When you open up the book between the book-ends of Andy’s life, the first page begins with a shortened stanza from an old song we used to sing sitting on the pews of our Southern Baptist church as kids…
GREAT IS THY FAITHFULNESS…
All I have needed thy hand hath provided…
Great is thy faithfulness, Lord unto me.
From beginning to end, Andy’s life reflected God’s faithfulness as he learned to trust and never let go of God’s hand for every need and provision for his wife, children, grandchildren, employment and extended family.
Andy had a life verse whether he realized it or not, and this verse was once prophesied over him proving to be a true word from our Creator…
God will bless the work of your hands…
I looked up the meaning of this verse and it reads as follows: God has destined that our hands be empowered to accomplish great things and will be sufficient for you.
There’s a quote from the website of once evangelist Billy Graham which speaks to and exemplifies the life of our dear Andy:
The Greatest legacy one can pass onto one’s children and grandchildren is not money or other material things accumulating in one’s life, but rather a legacy of character and faith.
Yes, character and faith through Andy’s hands would become his legacy…
HERE IS A SMALL TRIBUTE TO THAT LEGACY.
From his hand and heart, Andy waved the white flag of surrender in salvation to God.
Andy gave his hand in marriage to one woman for 46 glorious years, as he loved her, cherished her, for richer, for poorer, in sickness and in health all the days of his life.
Handy Andy hung galleries of Debbie’s Board and Brush pictures with his hands, defying physics and logic and preventing a house implosion from the sum of its weight.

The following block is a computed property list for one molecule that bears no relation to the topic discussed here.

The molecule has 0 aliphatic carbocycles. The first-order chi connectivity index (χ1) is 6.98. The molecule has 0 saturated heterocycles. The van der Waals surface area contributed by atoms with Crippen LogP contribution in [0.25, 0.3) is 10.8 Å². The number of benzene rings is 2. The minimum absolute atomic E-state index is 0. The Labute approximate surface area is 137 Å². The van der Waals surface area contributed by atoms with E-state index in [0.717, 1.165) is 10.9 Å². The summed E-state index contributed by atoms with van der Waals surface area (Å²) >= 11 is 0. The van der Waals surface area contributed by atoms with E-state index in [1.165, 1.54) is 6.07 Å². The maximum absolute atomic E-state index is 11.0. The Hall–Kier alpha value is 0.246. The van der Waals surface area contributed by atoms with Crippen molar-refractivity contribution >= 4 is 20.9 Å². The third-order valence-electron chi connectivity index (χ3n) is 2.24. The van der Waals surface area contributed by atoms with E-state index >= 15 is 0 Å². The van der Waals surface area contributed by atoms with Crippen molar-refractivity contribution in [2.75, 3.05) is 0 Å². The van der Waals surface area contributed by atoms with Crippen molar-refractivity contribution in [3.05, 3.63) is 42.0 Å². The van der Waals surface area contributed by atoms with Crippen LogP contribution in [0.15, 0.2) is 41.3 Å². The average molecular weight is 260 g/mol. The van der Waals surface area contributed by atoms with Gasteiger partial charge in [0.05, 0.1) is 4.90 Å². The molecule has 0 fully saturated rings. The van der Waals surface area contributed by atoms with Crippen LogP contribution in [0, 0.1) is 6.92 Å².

Andy was always game for a hand of cards – albeit Rummy, UNO, Yahtzee, or Pinnacle against Denise, Brad, Jill and mom, showing no mercy to either of them.
Uncle Drew held out his hand and scooped up the small nieces and nephews whenever they reached for his lap.
Game shark Andy showed no hand of mercy either while playing Chutes and Ladder, Candy Land, and Mother Love with his daughter Amanda and niece Candace when they were just learning to play.
Uncle Drew’s hands walked my young daughter to elementary school when she was afraid of the neighborhood dogs.
Daddy Andy held his daughter’s hand while learning to walk on tippy toes as a toddler. He held her hand as they walked together to the altar during her Honor Star service, and most proudly, Amanda’s father held tight to his daughter’s hand as she walked her wedding isle as a beautiful bride.
With books in their hands, a father and his son Phillip treasured the words written about God, exchanging their discoveries and truth about prophecy, and End – Times. They also bonded as guys do in the garage around tools, cars and grease.
Uncle Drew’s hands wrestled through the ages of my young to my grown-up son Jake on his lap, once conning his nephew to pull out a pair of skid marked whitey-tightys from his Christmas gift as a joke for the giver– a legendary memory of laughter for us all.
Son ’n law Andy with his hands helped our mother by fixing her car, hanging pictures on her walls, sharing coffee and a seat around the table, and whatever he possibly could do to harass her.